It has been said that the definition of insanity is doing the same thing over and over again and expecting a different result.
Perhaps nowhere is that statement truer in 2020 than in the world of college football.
Consider if you will, the University of Houston Cougars. The Cougars were set to kick off the 2020 season with a game against the Memphis Tigers, but the Tigers had a COVID-19 outbreak and had to cancel the battle of the big cats on the gridiron.
Never fear thought the intrepid Cougars, we will just schedule a game against the Baylor Bears to fill the slot left open by Memphis canceling. Come hell or high water we are going to play football this year the Cougars shouted confidently to their fans.
While the Cougars had managed to dodge one COVID-19 outbreak and find a new opponent, the other shoe dropped the day before kickoff when it was announced that the Baylor Bears also had to cancel the game since, like the Memphis Tigers before them, the Bears were also dealing with a COVID-19 outbreak within their ranks.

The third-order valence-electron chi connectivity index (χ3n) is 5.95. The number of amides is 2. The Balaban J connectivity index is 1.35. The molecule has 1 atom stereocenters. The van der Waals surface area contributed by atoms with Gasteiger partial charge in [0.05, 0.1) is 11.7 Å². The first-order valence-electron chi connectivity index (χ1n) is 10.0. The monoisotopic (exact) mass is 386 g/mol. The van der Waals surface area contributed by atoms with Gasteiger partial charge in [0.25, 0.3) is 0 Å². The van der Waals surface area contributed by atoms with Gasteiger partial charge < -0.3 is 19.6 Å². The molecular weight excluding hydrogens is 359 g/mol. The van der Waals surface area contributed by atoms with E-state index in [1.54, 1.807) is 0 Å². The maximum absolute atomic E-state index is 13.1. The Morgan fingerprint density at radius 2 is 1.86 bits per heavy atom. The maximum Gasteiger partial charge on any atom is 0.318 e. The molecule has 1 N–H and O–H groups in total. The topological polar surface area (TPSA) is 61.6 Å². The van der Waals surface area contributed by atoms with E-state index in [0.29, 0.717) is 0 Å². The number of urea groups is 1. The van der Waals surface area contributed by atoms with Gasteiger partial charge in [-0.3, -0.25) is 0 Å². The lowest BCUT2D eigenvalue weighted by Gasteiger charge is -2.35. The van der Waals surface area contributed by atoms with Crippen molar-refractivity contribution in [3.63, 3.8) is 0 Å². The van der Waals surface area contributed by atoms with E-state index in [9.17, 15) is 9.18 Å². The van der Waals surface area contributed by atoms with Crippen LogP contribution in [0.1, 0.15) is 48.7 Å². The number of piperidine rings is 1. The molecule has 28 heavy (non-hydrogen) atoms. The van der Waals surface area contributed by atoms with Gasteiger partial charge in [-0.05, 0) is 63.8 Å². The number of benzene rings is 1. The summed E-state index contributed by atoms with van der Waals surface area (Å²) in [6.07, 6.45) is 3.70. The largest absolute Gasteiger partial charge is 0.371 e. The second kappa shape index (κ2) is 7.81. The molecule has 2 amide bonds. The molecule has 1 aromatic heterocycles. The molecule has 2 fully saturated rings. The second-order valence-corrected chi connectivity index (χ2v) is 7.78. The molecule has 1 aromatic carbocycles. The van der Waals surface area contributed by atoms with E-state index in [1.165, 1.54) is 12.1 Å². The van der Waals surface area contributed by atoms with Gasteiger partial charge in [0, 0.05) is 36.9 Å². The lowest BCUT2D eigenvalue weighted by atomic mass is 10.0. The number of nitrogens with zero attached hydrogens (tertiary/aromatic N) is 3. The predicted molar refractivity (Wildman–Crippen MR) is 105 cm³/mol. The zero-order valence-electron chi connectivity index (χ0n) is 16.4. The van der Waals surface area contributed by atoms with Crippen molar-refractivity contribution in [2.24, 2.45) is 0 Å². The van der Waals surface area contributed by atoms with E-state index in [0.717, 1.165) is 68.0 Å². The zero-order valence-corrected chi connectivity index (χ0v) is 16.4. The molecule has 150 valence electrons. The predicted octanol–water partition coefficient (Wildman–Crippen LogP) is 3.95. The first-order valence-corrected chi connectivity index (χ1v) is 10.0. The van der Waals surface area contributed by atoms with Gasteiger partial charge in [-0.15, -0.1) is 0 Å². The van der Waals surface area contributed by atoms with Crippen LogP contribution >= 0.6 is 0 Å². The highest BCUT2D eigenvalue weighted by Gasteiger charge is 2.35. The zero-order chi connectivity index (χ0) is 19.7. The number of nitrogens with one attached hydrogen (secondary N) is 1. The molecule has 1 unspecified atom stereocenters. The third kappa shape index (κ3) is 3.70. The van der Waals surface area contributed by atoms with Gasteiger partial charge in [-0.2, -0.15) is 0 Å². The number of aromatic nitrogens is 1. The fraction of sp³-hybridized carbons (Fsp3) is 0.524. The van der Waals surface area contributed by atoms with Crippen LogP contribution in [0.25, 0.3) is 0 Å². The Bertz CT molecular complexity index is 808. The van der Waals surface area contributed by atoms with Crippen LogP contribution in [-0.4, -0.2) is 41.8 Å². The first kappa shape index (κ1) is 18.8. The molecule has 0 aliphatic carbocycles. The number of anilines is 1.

Cougars and Tigers and Bears, oh my!
So, while some teams have managed to cobble together enough healthy players to field a somewhat competitive team, other schools are yet to kickoff the season either due to their own outbreaks of COVID-19, or outbreaks on their opponent’s roster. The list of teams canceling games continues to grow as COVID-19 case counts rise from the east coast to the west coast and all points in between.
To think that there wouldn’t be outbreaks of COVID-19 on college campuses is completely idiotic, or if one prefers, insane.